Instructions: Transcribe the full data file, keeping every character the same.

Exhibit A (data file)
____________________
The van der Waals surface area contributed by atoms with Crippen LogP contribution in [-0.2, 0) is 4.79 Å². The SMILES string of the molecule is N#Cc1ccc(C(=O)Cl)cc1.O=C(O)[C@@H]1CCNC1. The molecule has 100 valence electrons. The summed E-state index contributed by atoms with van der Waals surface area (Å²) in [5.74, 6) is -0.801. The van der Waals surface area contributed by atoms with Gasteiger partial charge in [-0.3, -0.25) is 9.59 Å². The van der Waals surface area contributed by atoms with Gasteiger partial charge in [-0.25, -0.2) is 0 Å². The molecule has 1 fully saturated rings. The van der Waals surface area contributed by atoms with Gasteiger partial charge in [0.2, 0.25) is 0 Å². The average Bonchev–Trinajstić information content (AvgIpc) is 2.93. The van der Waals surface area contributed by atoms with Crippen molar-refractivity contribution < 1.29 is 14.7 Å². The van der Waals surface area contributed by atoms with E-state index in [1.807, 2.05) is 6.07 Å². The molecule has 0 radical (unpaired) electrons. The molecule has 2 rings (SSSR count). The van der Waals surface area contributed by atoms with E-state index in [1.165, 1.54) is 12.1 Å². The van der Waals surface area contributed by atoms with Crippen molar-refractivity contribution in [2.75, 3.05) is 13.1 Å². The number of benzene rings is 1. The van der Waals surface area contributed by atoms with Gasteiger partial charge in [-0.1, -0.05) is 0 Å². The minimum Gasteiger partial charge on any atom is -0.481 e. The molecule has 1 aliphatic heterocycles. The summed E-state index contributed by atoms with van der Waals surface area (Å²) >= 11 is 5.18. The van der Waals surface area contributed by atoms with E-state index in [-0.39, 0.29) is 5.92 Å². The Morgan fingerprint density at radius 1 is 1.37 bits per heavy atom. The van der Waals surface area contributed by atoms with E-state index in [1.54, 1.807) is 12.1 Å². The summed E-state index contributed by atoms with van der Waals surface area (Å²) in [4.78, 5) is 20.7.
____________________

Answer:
The van der Waals surface area contributed by atoms with Crippen LogP contribution in [-0.2, 0) is 4.79 Å². The SMILES string of the molecule is N#Cc1ccc(C(=O)Cl)cc1.O=C(O)[C@@H]1CCNC1. The molecule has 100 valence electrons. The summed E-state index contributed by atoms with van der Waals surface area (Å²) in [5.74, 6) is -0.801. The van der Waals surface area contributed by atoms with Gasteiger partial charge in [-0.3, -0.25) is 9.59 Å². The van der Waals surface area contributed by atoms with Gasteiger partial charge in [-0.25, -0.2) is 0 Å². The molecule has 1 fully saturated rings. The van der Waals surface area contributed by atoms with Gasteiger partial charge in [0.2, 0.25) is 0 Å². The average Bonchev–Trinajstić information content (AvgIpc) is 2.93. The van der Waals surface area contributed by atoms with Crippen molar-refractivity contribution < 1.29 is 14.7 Å². The van der Waals surface area contributed by atoms with E-state index in [1.807, 2.05) is 6.07 Å². The molecule has 0 radical (unpaired) electrons. The molecule has 2 rings (SSSR count). The van der Waals surface area contributed by atoms with E-state index in [1.165, 1.54) is 12.1 Å². The van der Waals surface area contributed by atoms with Crippen molar-refractivity contribution in [2.75, 3.05) is 13.1 Å². The number of benzene rings is 1. The van der Waals surface area contributed by atoms with Gasteiger partial charge in [-0.1, -0.05) is 0 Å². The minimum Gasteiger partial charge on any atom is -0.481 e. The molecule has 1 aliphatic heterocycles. The summed E-state index contributed by atoms with van der Waals surface area (Å²) >= 11 is 5.18. The van der Waals surface area contributed by atoms with E-state index in [-0.39, 0.29) is 5.92 Å². The Morgan fingerprint density at radius 1 is 1.37 bits per heavy atom. The van der Waals surface area contributed by atoms with E-state index in [1.54, 1.807) is 12.1 Å². The summed E-state index contributed by atoms with van der Waals surface area (Å²) in [4.78, 5) is 20.7.